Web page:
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Influenza and pneumonia hospitalizations in Ontario: a time-series analysis

  • ERIC J. CRIGHTON (a1), RAHIM MOINEDDIN (a2) (a3), MUHAMMAD MAMDANI (a4) (a5) (a6) and ROSS E. G. UPSHUR (a1) (a2) (a3)

A comprehensive examination of gender and age-specific influenza and pneumonia hospitalization seasonality is currently lacking. Using population-based data for Ontario, Canada between April 1988 and March 2002 (n=339803 hospitalizations), findings from this study revealed clear seasonality [Fisher's Kappa (FK) test=68·64, P<0·001; Bartlett's Kolmogorov–Smirnov (BKS) test=0·68, P<0·001] with consistent summer troughs and winter peaks for both sexes and all ages combined. The very young (both sexes 0–4 years) demonstrated the strongest seasonality (Rautoreg2=0·97) and females aged 10–19 years, the weakest (Rautoreg2=0·59). Gender differences were most pronounced in the oldest age groups (80+ years) where females had an average annualized peak rate of 250/100000 compared to 400/100000 for males. These findings can contribute to more population-specific prevention strategies and effective resource and service allocation based on seasonal and specific population demands.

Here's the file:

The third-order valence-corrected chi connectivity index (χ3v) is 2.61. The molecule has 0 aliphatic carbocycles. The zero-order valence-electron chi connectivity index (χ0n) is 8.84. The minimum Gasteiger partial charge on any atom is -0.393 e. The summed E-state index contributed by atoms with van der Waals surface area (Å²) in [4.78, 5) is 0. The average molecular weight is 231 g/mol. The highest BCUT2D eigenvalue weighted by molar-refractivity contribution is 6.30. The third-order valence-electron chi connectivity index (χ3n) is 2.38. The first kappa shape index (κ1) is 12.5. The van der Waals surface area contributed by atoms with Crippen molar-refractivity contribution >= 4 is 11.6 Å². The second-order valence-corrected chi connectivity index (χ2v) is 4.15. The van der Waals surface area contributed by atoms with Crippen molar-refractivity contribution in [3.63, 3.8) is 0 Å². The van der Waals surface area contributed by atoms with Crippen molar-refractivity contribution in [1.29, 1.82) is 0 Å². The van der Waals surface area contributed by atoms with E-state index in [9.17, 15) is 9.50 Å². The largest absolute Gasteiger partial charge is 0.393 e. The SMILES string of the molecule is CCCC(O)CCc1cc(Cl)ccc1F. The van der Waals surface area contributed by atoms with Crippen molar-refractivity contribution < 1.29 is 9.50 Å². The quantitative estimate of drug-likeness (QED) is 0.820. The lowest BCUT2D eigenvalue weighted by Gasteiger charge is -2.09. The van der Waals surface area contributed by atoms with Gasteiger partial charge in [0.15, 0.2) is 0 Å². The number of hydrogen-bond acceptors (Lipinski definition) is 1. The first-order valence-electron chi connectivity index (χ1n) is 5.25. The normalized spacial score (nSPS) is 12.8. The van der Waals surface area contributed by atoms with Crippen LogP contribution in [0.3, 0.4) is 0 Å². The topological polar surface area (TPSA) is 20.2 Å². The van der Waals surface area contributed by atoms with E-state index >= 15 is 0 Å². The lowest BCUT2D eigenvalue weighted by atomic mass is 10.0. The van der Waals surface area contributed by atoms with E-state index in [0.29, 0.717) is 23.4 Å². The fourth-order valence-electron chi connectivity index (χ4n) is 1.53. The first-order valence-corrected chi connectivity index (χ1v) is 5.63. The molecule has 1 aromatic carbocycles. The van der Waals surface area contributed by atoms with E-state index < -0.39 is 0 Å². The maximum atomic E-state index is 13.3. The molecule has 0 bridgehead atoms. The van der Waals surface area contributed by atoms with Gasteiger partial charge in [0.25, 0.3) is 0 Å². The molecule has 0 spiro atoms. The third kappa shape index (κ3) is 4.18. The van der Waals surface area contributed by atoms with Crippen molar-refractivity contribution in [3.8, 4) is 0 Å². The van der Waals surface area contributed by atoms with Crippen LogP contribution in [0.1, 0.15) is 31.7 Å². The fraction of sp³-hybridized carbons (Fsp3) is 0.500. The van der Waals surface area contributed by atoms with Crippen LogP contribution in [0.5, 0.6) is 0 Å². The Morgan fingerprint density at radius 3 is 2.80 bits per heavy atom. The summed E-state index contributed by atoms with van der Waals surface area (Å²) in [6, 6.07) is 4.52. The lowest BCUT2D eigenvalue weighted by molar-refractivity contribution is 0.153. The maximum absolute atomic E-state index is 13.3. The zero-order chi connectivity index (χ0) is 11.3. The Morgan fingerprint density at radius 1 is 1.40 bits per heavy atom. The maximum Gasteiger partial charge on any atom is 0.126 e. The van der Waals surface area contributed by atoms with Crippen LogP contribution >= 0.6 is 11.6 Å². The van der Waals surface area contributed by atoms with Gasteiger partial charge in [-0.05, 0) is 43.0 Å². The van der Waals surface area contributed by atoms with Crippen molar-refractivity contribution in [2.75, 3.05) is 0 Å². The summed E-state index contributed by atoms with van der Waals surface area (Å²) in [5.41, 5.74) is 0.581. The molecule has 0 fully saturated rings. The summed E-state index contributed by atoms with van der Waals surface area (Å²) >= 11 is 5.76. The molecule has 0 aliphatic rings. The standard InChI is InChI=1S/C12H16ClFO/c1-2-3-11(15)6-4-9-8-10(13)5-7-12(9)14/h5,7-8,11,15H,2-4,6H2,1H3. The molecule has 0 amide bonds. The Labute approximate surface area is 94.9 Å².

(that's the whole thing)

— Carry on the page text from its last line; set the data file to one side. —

Corresponding author
E. Crighton, Primary Care Research Unit, Sunnybrook and Women's College Health Sciences Centre, 2075 Bayview Ave, no. E-349, Toronto, ON, Canada M4N 3M5. (Email:
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Epidemiology & Infection
  • ISSN: 0950-2688
  • EISSN: 1469-4409
  • URL: /core/journals/epidemiology-and-infection
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